Wednesday, December 01, 2021

Plan to decentralize Mexican gov’t faces big logistical hurdles

La reubicación de varias Secretarías del Gobierno mexicano, que promueve el futuro presidente Andrés Manuel López Obrador, se enfrenta a enormes problemas logísticos como el cambio de residencia y vida de miles de funcionarios. EFE/Mario Guzmán

Mexico City, Jul 18 (EFE).- Mexican President-elect Andres Manuel Lopez Obrador’s plan to relocate several federal government departments faces enormous logistical challenges, including the need for thousands of officials to change residences.
The decentralization program, one of Lopez Obrador’s campaign promises, is aimed at “reviving the states’ economies” and would at the same time entail a reduction in the salaries (and expenses) of these civil servants.

“The decentralization of the federal government is a process. Along with the heads of the secretariats (proposed for the next presidential Cabinet), we’re looking at when we’ll be able to start the transfer of the secretariats to the states,” the president-elect said last weekend.

The future public education secretary, Esteban Moctezuma, said his portfolio would be the first to be decentralized and be headquartered around 130 kilometers (80 miles) outside Mexico City in the central state of Puebla.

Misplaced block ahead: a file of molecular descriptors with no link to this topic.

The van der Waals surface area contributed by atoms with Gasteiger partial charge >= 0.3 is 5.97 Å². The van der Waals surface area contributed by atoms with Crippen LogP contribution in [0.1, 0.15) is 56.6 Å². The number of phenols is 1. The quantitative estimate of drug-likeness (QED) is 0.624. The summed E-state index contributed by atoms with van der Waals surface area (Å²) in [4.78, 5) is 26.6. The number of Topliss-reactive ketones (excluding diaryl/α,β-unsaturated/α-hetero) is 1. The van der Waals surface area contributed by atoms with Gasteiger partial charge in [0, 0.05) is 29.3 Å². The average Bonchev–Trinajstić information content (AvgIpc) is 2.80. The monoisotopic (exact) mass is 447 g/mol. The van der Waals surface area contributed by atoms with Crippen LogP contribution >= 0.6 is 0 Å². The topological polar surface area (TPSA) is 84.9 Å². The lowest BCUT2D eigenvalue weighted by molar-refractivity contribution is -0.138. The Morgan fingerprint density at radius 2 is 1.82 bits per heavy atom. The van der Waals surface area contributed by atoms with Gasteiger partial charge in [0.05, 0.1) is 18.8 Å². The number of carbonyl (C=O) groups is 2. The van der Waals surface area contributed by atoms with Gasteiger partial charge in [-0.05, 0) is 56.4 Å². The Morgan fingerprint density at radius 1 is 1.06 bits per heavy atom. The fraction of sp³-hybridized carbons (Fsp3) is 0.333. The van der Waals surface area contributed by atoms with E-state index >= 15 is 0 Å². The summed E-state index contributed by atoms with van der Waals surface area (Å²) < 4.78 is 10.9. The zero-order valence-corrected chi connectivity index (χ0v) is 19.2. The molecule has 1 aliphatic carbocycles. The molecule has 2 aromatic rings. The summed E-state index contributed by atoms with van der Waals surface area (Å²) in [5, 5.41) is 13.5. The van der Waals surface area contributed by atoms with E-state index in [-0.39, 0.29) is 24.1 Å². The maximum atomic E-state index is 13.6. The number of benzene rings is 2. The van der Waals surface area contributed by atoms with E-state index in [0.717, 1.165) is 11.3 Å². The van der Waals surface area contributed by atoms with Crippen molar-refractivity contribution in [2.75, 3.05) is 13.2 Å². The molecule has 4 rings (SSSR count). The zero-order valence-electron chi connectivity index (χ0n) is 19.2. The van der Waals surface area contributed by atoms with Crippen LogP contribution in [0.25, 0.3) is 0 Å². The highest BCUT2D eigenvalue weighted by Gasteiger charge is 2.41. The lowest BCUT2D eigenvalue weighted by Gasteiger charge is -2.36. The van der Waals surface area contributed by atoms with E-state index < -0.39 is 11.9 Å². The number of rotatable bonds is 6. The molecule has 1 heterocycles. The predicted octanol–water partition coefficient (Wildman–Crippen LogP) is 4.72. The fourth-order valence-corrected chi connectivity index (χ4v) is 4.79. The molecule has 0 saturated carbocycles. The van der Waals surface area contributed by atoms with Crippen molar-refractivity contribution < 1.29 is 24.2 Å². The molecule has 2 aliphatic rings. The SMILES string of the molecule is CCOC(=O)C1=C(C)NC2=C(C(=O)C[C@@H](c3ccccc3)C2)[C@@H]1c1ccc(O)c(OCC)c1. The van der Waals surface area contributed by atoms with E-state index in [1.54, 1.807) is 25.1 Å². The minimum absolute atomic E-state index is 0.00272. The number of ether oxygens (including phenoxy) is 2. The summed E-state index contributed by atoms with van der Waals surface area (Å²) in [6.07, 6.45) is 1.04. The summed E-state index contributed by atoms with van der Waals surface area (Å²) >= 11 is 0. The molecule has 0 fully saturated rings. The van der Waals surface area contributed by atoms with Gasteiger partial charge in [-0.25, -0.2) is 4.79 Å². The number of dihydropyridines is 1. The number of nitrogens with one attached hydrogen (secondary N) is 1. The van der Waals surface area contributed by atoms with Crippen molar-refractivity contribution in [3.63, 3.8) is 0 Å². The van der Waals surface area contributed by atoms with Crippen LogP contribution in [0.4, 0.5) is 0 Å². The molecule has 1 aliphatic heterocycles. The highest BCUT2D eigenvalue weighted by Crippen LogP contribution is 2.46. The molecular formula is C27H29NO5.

The relocation of the Public Education Secretariat’s 18,000 employees, who currently work at 40 buildings in the Mexican capital, will pose one of the biggest logistical challenges.
Moctezuma said he would work from Puebla starting Dec. 1, the day Lopez Obrador takes office, and recalled that the changes would be gradual.

Fotografía general hoy, miércoles 18 de julio de 2018, de un ingreso a la sede de la Secretaría de Educación Pública (SEP), en Ciudad de México (México). EFE

But he stressed the need to create the proper conditions for rank-and-file workers, including adequate housing, education for these employees’ children and the provision of other necessary services.

“We’re going to decentralize the government because we no longer want public investment concentrated in one or two or three (federal) entities. We need growth to be horizontal, evenly spread out, so all Mexican states benefit and it’s not just certain areas that keep growing,” Moctezuma said.

Other departments to be moved include the Culture Secretariat (to Tlaxcala City, Tlaxcala state), the Tourism Secretariat (to Chetumal, Quintana Roo), the Environment Secretariat (to Merida, Yucatan), state oil company Petroleos Mexicanos (to Ciudad del Carmen, Campeche) and the Energy Secretariat (to Villahermosa, Tabasco).

For reasons of national security, the Defense, Navy, Government (Interior), Foreign Relations and Finance Secretariats are to remain in Mexico City.

Some 3 million people are employed by the Mexican government, 80 percent of whom are based in Mexico City, according to unofficial figures.

An earlier plan to decentralize the federal government was formulated following the devastating Sept. 19, 1985, Mexico City earthquake that severely damaged several government buildings, but it was abandoned two years later.